We are not wired for modern life

Despite what some would say, most people, in the West at least, but increasingly everywhere in the world, are living a better quality of life than Aristocracy did less than a hundred years ago. For all the talk of the 1%, most people born today are in the top 1% of everybody who has ever lived in human history.

I’ve always been fascinated how we can have so many material comforts, and so many deadly problems our ancestors faced have been eradicated, yet we still have the capacity to be miserable. There is a strong negative correlation between mental health issues and increases in comfort, especially rates of suicide in men and self harm in women. As life objectively gets better, paradoxically many of us become less happy. In fact many believe we are currently in the midst of a mental health crisis. There is a reason why this bit from Louis CK went viral, because it’s true:

One of the reasons is relativity, we compare ourselves to others, rather than appreciate how much worse things could be. However, the bigger problem as I see it (or my pet fascination at least) is that we are built for adversity and for living in groups, but we are experiencing much less of both. Our ancestors who survived long enough to reproduce were the ones who had it in them the ability to thrive when times got tough. We have evolved from the industrious, the aggressive, the survivors and the community focussed. When times are relatively easy, that part of our DNA does not just switch off. It takes thousands and thousands of years for us to evolve to changing circumstances, and we currently live in a time when everything is changing more rapidly than ever before.Continue Reading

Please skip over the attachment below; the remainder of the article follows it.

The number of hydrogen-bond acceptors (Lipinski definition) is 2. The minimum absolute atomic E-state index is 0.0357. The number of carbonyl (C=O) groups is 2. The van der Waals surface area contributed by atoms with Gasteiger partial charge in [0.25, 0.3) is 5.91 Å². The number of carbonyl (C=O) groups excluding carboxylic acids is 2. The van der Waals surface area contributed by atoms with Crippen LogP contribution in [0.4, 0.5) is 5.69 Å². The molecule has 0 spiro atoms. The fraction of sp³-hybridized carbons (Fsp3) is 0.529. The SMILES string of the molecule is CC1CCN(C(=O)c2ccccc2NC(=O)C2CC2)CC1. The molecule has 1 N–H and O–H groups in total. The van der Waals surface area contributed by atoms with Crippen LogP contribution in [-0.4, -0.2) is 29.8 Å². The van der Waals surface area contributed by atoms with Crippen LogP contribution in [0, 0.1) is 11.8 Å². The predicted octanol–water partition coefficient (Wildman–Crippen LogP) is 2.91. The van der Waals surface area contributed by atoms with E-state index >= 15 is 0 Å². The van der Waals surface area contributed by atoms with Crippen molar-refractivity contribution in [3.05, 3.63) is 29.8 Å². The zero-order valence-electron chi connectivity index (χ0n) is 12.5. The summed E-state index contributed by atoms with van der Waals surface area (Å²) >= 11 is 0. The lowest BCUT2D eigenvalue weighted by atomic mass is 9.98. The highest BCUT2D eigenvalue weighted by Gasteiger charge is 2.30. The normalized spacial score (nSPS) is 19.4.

Connectivity expectation

As you may have seen from my recent posts I have been in a constant battle to reduce my internet usage, despite working online. As a society I think we are only just beginning to realise some of the problems that the internet is causing to our mental wellbeing. One thing I haven’t seen much written about, but is certainly the catalyst for a lot of my own attempts at digital minimalism, is the anxiety caused by being constantly connected to others (from a distance).

I’ve always been a worrier. Part of me likes being a worrier. Worrying has always allowed me to plan ahead. It is worrying that means I save money for a rainy day. It is worrying that means I am always learning new things to keep me employable in a fast changing world. It is worrying that ensures I never miss a flight. Anxiety is a very useful primal driver, but it can also be completely debilitating when you have too much of it. It is also worrying that means I have a hard time shutting off work, even when I’m on holiday. It is worrying that means I rarely treat myself to a luxury. It is worrying that means I can’t relax when I am working away from home, a long way away from my wife.

The internet can cause anxiety for lots of reasons but one way I see very little being written about is the cost of being always a few seconds away from each other, digitally. Right now if I needed to tell my wife (who is at work) something I could send her a text, message her on Facebook, ping her on Skype, send her an email or if all else fails, the old fashioned method of calling her phone. As such we often send each other quick messages throughout the day. It’s lovely to stay in touch all day, but it also creates an expectancy, or maybe even a dependency.Continue Reading

Five books about how the Internet is changing us

If I were to pinpoint a specific theme for this blog, and generally what fascinates me, it is how the Internet is changing us, and perhaps making us psychologically weaker. We are only really starting to understand the effect the Internet is having on us, and by now it is perhaps too late. I recently wrote a blog with five of my favourite psychology books, today I wanted to share five books that I think really helps us understand the effect the Internet has on us. They are essentially tech books, but in a lot of ways they are just as much about human nature as the ones in my previous list.

So You’ve Been Publicly Shamed by Jon Ronson